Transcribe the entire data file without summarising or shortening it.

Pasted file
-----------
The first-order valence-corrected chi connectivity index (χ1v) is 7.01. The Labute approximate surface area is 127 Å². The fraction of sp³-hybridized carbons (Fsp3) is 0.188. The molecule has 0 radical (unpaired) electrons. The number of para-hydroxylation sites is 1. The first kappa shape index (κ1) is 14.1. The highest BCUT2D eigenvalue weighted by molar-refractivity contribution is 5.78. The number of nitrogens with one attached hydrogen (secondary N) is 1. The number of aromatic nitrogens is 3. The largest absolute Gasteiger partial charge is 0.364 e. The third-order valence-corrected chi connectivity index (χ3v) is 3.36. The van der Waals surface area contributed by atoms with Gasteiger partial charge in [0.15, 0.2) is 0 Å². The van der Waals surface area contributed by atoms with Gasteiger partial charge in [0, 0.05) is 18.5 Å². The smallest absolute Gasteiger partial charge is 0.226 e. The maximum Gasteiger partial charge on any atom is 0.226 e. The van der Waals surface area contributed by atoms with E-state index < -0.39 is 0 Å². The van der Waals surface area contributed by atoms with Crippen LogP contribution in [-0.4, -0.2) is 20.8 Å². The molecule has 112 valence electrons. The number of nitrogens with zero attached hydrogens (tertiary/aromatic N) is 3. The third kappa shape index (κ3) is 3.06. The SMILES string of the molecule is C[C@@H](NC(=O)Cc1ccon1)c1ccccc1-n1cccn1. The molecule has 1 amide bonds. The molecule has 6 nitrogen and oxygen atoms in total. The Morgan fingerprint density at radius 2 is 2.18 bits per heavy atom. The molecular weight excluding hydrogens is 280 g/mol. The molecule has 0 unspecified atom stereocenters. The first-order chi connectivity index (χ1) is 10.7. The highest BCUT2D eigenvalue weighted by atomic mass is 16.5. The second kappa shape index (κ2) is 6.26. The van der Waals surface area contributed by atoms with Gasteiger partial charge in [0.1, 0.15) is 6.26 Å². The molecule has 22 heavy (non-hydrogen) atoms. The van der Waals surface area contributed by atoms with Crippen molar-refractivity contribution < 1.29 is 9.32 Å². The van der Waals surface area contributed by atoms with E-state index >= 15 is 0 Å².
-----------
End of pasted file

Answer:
The first-order valence-corrected chi connectivity index (χ1v) is 7.01. The Labute approximate surface area is 127 Å². The fraction of sp³-hybridized carbons (Fsp3) is 0.188. The molecule has 0 radical (unpaired) electrons. The number of para-hydroxylation sites is 1. The first kappa shape index (κ1) is 14.1. The highest BCUT2D eigenvalue weighted by molar-refractivity contribution is 5.78. The number of nitrogens with one attached hydrogen (secondary N) is 1. The number of aromatic nitrogens is 3. The largest absolute Gasteiger partial charge is 0.364 e. The third-order valence-corrected chi connectivity index (χ3v) is 3.36. The van der Waals surface area contributed by atoms with Gasteiger partial charge in [0.15, 0.2) is 0 Å². The van der Waals surface area contributed by atoms with Gasteiger partial charge in [0, 0.05) is 18.5 Å². The smallest absolute Gasteiger partial charge is 0.226 e. The maximum Gasteiger partial charge on any atom is 0.226 e. The van der Waals surface area contributed by atoms with E-state index < -0.39 is 0 Å². The van der Waals surface area contributed by atoms with Crippen LogP contribution in [-0.4, -0.2) is 20.8 Å². The molecule has 112 valence electrons. The number of nitrogens with zero attached hydrogens (tertiary/aromatic N) is 3. The third kappa shape index (κ3) is 3.06. The SMILES string of the molecule is C[C@@H](NC(=O)Cc1ccon1)c1ccccc1-n1cccn1. The molecule has 1 amide bonds. The molecule has 6 nitrogen and oxygen atoms in total. The Morgan fingerprint density at radius 2 is 2.18 bits per heavy atom. The molecular weight excluding hydrogens is 280 g/mol. The molecule has 0 unspecified atom stereocenters. The first-order chi connectivity index (χ1) is 10.7. The highest BCUT2D eigenvalue weighted by atomic mass is 16.5. The second kappa shape index (κ2) is 6.26. The van der Waals surface area contributed by atoms with Gasteiger partial charge in [0.1, 0.15) is 6.26 Å². The molecule has 22 heavy (non-hydrogen) atoms. The van der Waals surface area contributed by atoms with Crippen molar-refractivity contribution < 1.29 is 9.32 Å². The van der Waals surface area contributed by atoms with E-state index >= 15 is 0 Å².